The natural baths and spa at Indian Springs.

A Modern Guide to Calistoga: The Coolest Stays, Most Delicious Eats, Spots to Shop + More


The natural volcanic hot springs in Calistoga were originally discovered by the Wappo tribe more than 500 years ago; their rumored healing powers remain a draw today, along with venerable wineries, classy eateries, quirky shops and luxury resorts. Knowing this, we have just two words to describe this gem of a town: Napa, who?

Where to Eat and Drink in Calistoga

Calistoga Inn Restaurant & Brewery

Enjoy a pint on the patio at the Calistoga Inn, the first brewery to produce beer commercially in Napa County after Prohibition, and the only local brewery you'll find north of Napa. They even sneak their brews onto the dining menu, featured in dishes like the Smoked Baby Back Pork Ribs (steamed with Calistoga Red Ale and wood fire grilled with Texas-style barbecue sauce) or brunch's Best Hash & Eggs (with Calistoga Red Ale braised corned beef, griddled with pepper, onions, and potatoes, plus poached eggs). If you're feeling nostalgic for college dorm life, you can snag one of 17 minimalist rooms upstairs, complete with common restroom and shower facilities. —JL // 1250 Lincoln Ave (Calistoga),

Sam's Social Club

Sam's weekend brunch is a must, with healthy yummies including seeded avocado toast and smoked salmon with all the fixings, and views of the hillside where you might spot Bambie chowing down on her own meal of leafy greens. —CH // 1712 Lincoln Ave. (Calistoga),


Sufficiently relaxed and glowing, head to dinner at Solbar, Solage's Michelin-starred restaurant where chef Brandon Sharp, a French Laundry alum, specializes in healthy indulgence. That being said, if you see the butterscotch rum pudding on the dessert menu, order it and savor every last velvety bite. It will never leave your memory. — LL // 755 Silverado Trail N (Calistoga),


From Michelin-starred toque Brandon Sharp (VP of culinary ops at Solage and a pleasant chap who's always game for a chat) comes Evangeline, a quaint patio bistro in le style français but with "a creole soul." Here, elegant luncheons include chichi classics like a tour de fruits de mer, but there's also a killer croque, gumbo, and on our visit, a very memorable fried quail. The wine service was a bit snooty (très français, non?), but the food was delish and the scenery charmant. —CHH // 1226 Washington St. (Calistoga),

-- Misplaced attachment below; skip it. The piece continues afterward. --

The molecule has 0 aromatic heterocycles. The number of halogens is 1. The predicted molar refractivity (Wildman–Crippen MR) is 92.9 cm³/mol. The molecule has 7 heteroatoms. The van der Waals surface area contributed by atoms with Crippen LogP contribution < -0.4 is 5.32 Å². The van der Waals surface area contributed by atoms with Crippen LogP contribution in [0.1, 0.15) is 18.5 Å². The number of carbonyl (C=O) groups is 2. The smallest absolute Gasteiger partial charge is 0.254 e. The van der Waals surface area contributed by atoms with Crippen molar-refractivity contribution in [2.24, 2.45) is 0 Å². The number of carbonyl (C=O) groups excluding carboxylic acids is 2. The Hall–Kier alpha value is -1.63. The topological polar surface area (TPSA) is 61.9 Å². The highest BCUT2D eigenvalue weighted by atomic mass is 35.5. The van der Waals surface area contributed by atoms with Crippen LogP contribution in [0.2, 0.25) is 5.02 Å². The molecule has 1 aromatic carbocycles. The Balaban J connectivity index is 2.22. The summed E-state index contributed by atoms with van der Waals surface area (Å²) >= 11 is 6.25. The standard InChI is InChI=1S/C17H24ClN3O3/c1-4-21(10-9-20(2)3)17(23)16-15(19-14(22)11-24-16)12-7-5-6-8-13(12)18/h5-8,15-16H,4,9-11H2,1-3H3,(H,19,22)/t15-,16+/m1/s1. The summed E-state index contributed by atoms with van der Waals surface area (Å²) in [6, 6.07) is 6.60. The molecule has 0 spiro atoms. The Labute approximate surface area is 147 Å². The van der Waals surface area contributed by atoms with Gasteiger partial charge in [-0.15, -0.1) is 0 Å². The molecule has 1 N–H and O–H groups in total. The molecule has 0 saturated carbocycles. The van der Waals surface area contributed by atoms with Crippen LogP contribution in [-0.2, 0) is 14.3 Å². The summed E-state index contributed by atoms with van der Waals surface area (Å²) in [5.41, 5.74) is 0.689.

Buster's Original Southern BBQ

Follow the sweet, smoky smells of authentic Louisiana barbecue to the top of Calistoga's main drag, where Buster's Original Southern BBQ is firing up their grills. Buster's is a carnivores dream; have your choice of tri-tip, ribs, chicken, pork loin, pulled pork, hot links, and dogs, slathered in their original sauces (which are all family recipes). Then select from plenty of sides to the likes of beans, potato salad, and macaroni salad. On Sunday's, Buster's has live music on their revamped patio from jazz band Rob Watson & Friends, so it's a great last stop on your way out of town. —JL // 1207 Foothill Blvd. (Calistoga),

Cafe Sarafornia

They had us at three words: breakfast all day. This unassuming diner and Calistoga staple has been around Napa Valley for 120 years, serving up both classic plates, like chicken fried steak and biscuits and gravy, and their own locally-themed dishes. The Wildcat Scrambler (italian sausage, mushrooms, spinach, and chicken-apple sausage) is named after the local high school mascot, while the Brannan Benedict (two poached eggs, guacamole, bacon, and Sarafornia red-eye sauce), got its namesake from Calistoga pioneer Sam Brannon. The menu also covers all the drink bases—milkshakes, beer, wine, and cocktails. We didn't try the Muddy Mary, but it's obviously named for the town's trademark mud baths. —JL // 1413 Lincoln Ave. (Calistoga),

Next Page


Related Articles